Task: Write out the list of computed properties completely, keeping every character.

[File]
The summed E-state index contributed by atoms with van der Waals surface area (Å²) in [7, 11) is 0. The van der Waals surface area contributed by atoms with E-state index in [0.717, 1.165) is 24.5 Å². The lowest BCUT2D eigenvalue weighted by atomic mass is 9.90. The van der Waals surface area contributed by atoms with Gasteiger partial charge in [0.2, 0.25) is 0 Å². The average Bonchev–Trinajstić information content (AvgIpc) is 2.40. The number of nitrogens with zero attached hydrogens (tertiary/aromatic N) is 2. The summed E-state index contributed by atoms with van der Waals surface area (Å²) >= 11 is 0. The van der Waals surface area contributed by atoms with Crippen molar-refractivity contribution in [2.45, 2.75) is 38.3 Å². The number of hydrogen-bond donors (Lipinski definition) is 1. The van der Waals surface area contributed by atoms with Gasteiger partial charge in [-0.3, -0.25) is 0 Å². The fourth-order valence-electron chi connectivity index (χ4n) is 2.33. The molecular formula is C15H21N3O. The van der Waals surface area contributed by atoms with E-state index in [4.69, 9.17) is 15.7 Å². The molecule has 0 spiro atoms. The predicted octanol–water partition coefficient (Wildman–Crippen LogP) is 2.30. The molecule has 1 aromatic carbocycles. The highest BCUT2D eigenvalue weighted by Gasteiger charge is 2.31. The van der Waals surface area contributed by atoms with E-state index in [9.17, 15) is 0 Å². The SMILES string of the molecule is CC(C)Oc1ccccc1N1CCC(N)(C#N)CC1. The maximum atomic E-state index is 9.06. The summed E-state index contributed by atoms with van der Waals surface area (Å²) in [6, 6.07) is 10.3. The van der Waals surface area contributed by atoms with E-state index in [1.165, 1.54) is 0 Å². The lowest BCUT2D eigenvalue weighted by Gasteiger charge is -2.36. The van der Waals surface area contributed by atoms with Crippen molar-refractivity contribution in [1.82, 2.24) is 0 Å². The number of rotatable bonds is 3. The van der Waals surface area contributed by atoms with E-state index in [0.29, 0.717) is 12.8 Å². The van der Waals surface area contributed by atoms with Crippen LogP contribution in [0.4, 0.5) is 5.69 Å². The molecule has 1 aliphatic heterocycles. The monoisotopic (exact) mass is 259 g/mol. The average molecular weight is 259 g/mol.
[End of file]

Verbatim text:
The summed E-state index contributed by atoms with van der Waals surface area (Å²) in [7, 11) is 0. The van der Waals surface area contributed by atoms with E-state index in [0.717, 1.165) is 24.5 Å². The lowest BCUT2D eigenvalue weighted by atomic mass is 9.90. The van der Waals surface area contributed by atoms with Gasteiger partial charge in [0.2, 0.25) is 0 Å². The average Bonchev–Trinajstić information content (AvgIpc) is 2.40. The number of nitrogens with zero attached hydrogens (tertiary/aromatic N) is 2. The summed E-state index contributed by atoms with van der Waals surface area (Å²) >= 11 is 0. The van der Waals surface area contributed by atoms with Crippen molar-refractivity contribution in [2.45, 2.75) is 38.3 Å². The number of hydrogen-bond donors (Lipinski definition) is 1. The van der Waals surface area contributed by atoms with Gasteiger partial charge in [-0.3, -0.25) is 0 Å². The fourth-order valence-electron chi connectivity index (χ4n) is 2.33. The molecular formula is C15H21N3O. The van der Waals surface area contributed by atoms with E-state index in [4.69, 9.17) is 15.7 Å². The molecule has 0 spiro atoms. The predicted octanol–water partition coefficient (Wildman–Crippen LogP) is 2.30. The molecule has 1 aromatic carbocycles. The highest BCUT2D eigenvalue weighted by Gasteiger charge is 2.31. The van der Waals surface area contributed by atoms with E-state index in [9.17, 15) is 0 Å². The SMILES string of the molecule is CC(C)Oc1ccccc1N1CCC(N)(C#N)CC1. The maximum atomic E-state index is 9.06. The summed E-state index contributed by atoms with van der Waals surface area (Å²) in [6, 6.07) is 10.3. The van der Waals surface area contributed by atoms with E-state index in [1.165, 1.54) is 0 Å². The lowest BCUT2D eigenvalue weighted by Gasteiger charge is -2.36. The van der Waals surface area contributed by atoms with Crippen molar-refractivity contribution in [1.82, 2.24) is 0 Å². The number of rotatable bonds is 3. The van der Waals surface area contributed by atoms with E-state index in [0.29, 0.717) is 12.8 Å². The van der Waals surface area contributed by atoms with Crippen LogP contribution in [0.4, 0.5) is 5.69 Å². The molecule has 1 aliphatic heterocycles. The monoisotopic (exact) mass is 259 g/mol. The average molecular weight is 259 g/mol.